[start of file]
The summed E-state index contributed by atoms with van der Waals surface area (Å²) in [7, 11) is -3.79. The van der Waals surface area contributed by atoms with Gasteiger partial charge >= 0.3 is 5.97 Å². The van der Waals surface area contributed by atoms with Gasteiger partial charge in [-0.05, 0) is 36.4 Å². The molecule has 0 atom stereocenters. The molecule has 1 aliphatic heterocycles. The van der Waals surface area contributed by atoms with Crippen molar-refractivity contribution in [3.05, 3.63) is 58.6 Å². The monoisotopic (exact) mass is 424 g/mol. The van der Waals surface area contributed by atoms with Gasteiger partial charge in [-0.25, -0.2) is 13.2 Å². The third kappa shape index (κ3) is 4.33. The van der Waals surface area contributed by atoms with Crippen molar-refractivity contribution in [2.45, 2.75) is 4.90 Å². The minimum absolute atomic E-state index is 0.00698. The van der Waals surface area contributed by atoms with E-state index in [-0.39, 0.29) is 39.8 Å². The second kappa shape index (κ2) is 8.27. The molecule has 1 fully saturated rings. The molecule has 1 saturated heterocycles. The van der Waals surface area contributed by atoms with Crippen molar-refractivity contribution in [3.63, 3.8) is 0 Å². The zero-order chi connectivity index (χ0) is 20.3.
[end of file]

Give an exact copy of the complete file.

The summed E-state index contributed by atoms with van der Waals surface area (Å²) in [7, 11) is -3.79. The van der Waals surface area contributed by atoms with Gasteiger partial charge >= 0.3 is 5.97 Å². The van der Waals surface area contributed by atoms with Gasteiger partial charge in [-0.05, 0) is 36.4 Å². The molecule has 0 atom stereocenters. The molecule has 1 aliphatic heterocycles. The van der Waals surface area contributed by atoms with Crippen molar-refractivity contribution in [3.05, 3.63) is 58.6 Å². The monoisotopic (exact) mass is 424 g/mol. The van der Waals surface area contributed by atoms with Gasteiger partial charge in [-0.25, -0.2) is 13.2 Å². The third kappa shape index (κ3) is 4.33. The van der Waals surface area contributed by atoms with Crippen molar-refractivity contribution in [2.45, 2.75) is 4.90 Å². The minimum absolute atomic E-state index is 0.00698. The van der Waals surface area contributed by atoms with E-state index in [-0.39, 0.29) is 39.8 Å². The second kappa shape index (κ2) is 8.27. The molecule has 1 fully saturated rings. The molecule has 1 saturated heterocycles. The van der Waals surface area contributed by atoms with Crippen molar-refractivity contribution in [3.63, 3.8) is 0 Å². The zero-order chi connectivity index (χ0) is 20.3.